Ulla Pomele loved football. It is what drove him through life.
But one day a voice went through his head and resounded through his heart. Football wasn’t enough for Pomele. He needed something to balance and complete his life. A piece of the puzzle was missing.
One day Pomele walked into his coach’s office at Santa Rosa (Calif.) Community College and told him he needed to do something.
What he told his coach that day would forever change the way he lives his life. And now, as Pomele likes to say — “All glory goes to God.”
Pomele grew up in a loud home in northern California. With five sisters and four brothers, it is easy to imagine the noise floating around his household.
He credits his parents for handling his siblings and teaching them right from wrong.
Pomele insists football has always been his passion. It’s easy to tell with his ever-pervasive smile when talking about the sport.
“I always loved the sport growing up,” Pomele said. “Growing up — that’s all we watched was football in my family. That was the main thing when I was little.”
But something held him back from playing the sport he loved. He didn’t start playing until his sophomore year of high school.
“I wasn’t able to play at a younger age in Pop Warner because I was overweight and I couldn’t play on my brother’s squad because I was too young,” he said.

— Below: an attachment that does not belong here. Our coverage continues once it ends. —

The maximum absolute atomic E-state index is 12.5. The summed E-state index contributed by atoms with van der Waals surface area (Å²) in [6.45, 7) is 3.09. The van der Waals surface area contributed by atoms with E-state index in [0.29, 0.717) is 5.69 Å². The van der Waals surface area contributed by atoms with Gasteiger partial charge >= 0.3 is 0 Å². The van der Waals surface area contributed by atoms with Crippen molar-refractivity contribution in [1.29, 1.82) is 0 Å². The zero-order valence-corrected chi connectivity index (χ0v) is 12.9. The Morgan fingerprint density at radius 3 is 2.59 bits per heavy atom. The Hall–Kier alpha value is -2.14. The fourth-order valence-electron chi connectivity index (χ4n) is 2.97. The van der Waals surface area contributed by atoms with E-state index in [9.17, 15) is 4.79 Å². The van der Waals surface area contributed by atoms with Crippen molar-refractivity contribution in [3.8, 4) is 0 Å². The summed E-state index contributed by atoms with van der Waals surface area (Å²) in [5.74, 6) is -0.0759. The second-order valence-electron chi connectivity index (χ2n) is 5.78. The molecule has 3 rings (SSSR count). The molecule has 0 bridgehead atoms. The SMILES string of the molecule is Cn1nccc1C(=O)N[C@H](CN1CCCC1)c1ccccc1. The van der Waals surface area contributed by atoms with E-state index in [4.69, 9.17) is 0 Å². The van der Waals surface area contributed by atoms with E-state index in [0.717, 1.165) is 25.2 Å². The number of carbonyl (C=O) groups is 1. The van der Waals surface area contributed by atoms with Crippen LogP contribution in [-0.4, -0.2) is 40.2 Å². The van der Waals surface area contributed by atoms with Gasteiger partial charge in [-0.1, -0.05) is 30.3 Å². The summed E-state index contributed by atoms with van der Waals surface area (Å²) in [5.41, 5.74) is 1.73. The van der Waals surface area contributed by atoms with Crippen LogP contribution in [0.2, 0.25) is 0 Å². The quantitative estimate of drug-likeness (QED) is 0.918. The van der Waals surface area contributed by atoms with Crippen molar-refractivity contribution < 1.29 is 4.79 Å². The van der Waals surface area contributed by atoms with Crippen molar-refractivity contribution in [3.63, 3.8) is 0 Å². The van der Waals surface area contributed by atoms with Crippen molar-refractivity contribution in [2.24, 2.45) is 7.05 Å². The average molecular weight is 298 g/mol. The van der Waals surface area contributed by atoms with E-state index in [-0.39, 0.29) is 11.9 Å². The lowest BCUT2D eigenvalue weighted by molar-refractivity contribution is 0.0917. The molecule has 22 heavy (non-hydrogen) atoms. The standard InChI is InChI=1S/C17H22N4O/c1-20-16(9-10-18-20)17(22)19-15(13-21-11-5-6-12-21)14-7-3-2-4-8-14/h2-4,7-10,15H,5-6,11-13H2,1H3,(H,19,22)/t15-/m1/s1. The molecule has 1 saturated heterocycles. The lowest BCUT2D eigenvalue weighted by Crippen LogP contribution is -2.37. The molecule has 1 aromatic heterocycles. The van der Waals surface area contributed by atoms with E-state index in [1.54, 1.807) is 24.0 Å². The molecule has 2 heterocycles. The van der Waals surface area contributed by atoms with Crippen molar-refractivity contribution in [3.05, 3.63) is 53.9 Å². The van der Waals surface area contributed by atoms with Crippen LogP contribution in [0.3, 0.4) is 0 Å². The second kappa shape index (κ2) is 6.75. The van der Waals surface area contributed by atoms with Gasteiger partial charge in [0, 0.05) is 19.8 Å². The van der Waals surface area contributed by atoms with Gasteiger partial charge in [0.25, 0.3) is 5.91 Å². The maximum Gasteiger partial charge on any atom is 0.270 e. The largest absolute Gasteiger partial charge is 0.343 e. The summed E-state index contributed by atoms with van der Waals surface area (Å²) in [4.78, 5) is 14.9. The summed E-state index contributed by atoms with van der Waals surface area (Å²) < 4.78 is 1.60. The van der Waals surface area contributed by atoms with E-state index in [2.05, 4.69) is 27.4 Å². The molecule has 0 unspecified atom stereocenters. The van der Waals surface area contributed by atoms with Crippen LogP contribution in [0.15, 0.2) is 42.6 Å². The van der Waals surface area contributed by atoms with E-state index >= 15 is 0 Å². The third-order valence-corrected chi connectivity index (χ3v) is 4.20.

But he picked up the game quickly. In his sophomore year at Elsie Allen High School, he was named his team’s defensive MVP.
A player of his size was sure to draw looks on the recruiting trail, but Pomele said college recruiters rarely paid visits.
“My school wasn’t good at all,” he said.
Pomele’s high school had been known for low academic success rates, part of the reason that coaches didn’t see it as fertile recruiting territory.
But Pomele, who is the first person to ever make it to college out of his family, wasn’t even sure he was suited for the life of a college student.
“I was so limited in my mind. I didn’t think I was intelligent enough to head off to college,” he said. “Plus, my family’s income was not enough for college.”
But Santa Rosa Community College was willing to give him a shot, and Pomele gladly accepted.
A life-changing decision
Pomele had accomplished a goal — he had made it to college. But something wasn’t there. He needed to add something to his life.
“I just really felt that I needed to get my spiritual life straight. Get it right and begin a relationship with Christ,” he said. “It’s not that I was living a terrible life, it was just that I was living a life without Christ.”
Pomele described it metaphorically as trying to fit a square peg in a round hole.
“I had tried to substitute football and all of those other things first before my relationship with Christ,” he said. “But it wasn’t working. That’s when I really felt I needed to get on path.”
So Pomele reached out to his junior college coach, Keith Simons. He knocked on Simons’ door and told him he was leaving before ever playing a down of football at the school.
“My coach was shocked because he was really looking forward to me playing and helping the team out,” Pomele said. “He truly respected me. He didn’t want me to leave but he couldn’t decide for me.”
Pomele was headed out on a 10-month Masses Commission, putting his life on hold for a year to help out others.